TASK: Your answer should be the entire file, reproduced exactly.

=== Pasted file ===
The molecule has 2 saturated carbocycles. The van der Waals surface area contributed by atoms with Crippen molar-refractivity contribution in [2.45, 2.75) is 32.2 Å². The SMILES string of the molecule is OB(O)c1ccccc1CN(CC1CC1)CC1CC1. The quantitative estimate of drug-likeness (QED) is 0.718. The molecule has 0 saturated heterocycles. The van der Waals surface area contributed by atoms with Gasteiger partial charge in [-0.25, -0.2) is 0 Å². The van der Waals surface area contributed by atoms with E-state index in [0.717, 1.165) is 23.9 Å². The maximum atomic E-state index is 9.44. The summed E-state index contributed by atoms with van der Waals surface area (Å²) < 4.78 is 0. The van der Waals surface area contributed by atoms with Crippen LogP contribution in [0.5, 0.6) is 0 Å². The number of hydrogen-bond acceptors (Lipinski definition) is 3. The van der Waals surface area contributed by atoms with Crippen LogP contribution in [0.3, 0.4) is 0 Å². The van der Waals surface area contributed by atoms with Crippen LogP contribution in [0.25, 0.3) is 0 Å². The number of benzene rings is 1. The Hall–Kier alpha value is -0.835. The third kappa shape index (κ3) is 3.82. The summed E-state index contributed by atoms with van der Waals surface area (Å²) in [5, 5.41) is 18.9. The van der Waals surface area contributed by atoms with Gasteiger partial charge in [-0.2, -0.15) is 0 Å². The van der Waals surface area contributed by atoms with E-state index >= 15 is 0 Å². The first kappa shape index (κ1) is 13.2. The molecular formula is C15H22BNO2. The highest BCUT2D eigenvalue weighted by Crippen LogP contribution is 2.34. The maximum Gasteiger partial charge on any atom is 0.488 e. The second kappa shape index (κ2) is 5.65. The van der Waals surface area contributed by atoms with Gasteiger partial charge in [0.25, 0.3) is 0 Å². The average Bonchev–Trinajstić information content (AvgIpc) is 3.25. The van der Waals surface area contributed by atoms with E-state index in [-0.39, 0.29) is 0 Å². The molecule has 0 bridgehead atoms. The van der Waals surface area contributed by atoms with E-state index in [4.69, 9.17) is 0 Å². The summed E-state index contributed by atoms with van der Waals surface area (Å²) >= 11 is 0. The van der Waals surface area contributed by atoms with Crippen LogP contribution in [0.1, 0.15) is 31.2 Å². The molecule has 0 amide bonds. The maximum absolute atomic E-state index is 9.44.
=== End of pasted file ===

The molecule has 2 saturated carbocycles. The van der Waals surface area contributed by atoms with Crippen molar-refractivity contribution in [2.45, 2.75) is 32.2 Å². The SMILES string of the molecule is OB(O)c1ccccc1CN(CC1CC1)CC1CC1. The quantitative estimate of drug-likeness (QED) is 0.718. The molecule has 0 saturated heterocycles. The van der Waals surface area contributed by atoms with Gasteiger partial charge in [-0.25, -0.2) is 0 Å². The van der Waals surface area contributed by atoms with E-state index in [0.717, 1.165) is 23.9 Å². The maximum atomic E-state index is 9.44. The summed E-state index contributed by atoms with van der Waals surface area (Å²) < 4.78 is 0. The van der Waals surface area contributed by atoms with Crippen LogP contribution in [0.5, 0.6) is 0 Å². The number of hydrogen-bond acceptors (Lipinski definition) is 3. The van der Waals surface area contributed by atoms with Crippen LogP contribution in [0.3, 0.4) is 0 Å². The van der Waals surface area contributed by atoms with Crippen LogP contribution in [0.25, 0.3) is 0 Å². The number of benzene rings is 1. The Hall–Kier alpha value is -0.835. The third kappa shape index (κ3) is 3.82. The summed E-state index contributed by atoms with van der Waals surface area (Å²) in [5, 5.41) is 18.9. The van der Waals surface area contributed by atoms with Gasteiger partial charge in [-0.2, -0.15) is 0 Å². The van der Waals surface area contributed by atoms with E-state index >= 15 is 0 Å². The first kappa shape index (κ1) is 13.2. The molecular formula is C15H22BNO2. The highest BCUT2D eigenvalue weighted by Crippen LogP contribution is 2.34. The maximum Gasteiger partial charge on any atom is 0.488 e. The second kappa shape index (κ2) is 5.65. The van der Waals surface area contributed by atoms with Gasteiger partial charge in [0.25, 0.3) is 0 Å². The average Bonchev–Trinajstić information content (AvgIpc) is 3.25. The van der Waals surface area contributed by atoms with E-state index in [-0.39, 0.29) is 0 Å². The molecule has 0 bridgehead atoms. The van der Waals surface area contributed by atoms with E-state index in [4.69, 9.17) is 0 Å². The summed E-state index contributed by atoms with van der Waals surface area (Å²) >= 11 is 0. The van der Waals surface area contributed by atoms with Crippen LogP contribution in [0.1, 0.15) is 31.2 Å². The molecule has 0 amide bonds. The maximum absolute atomic E-state index is 9.44.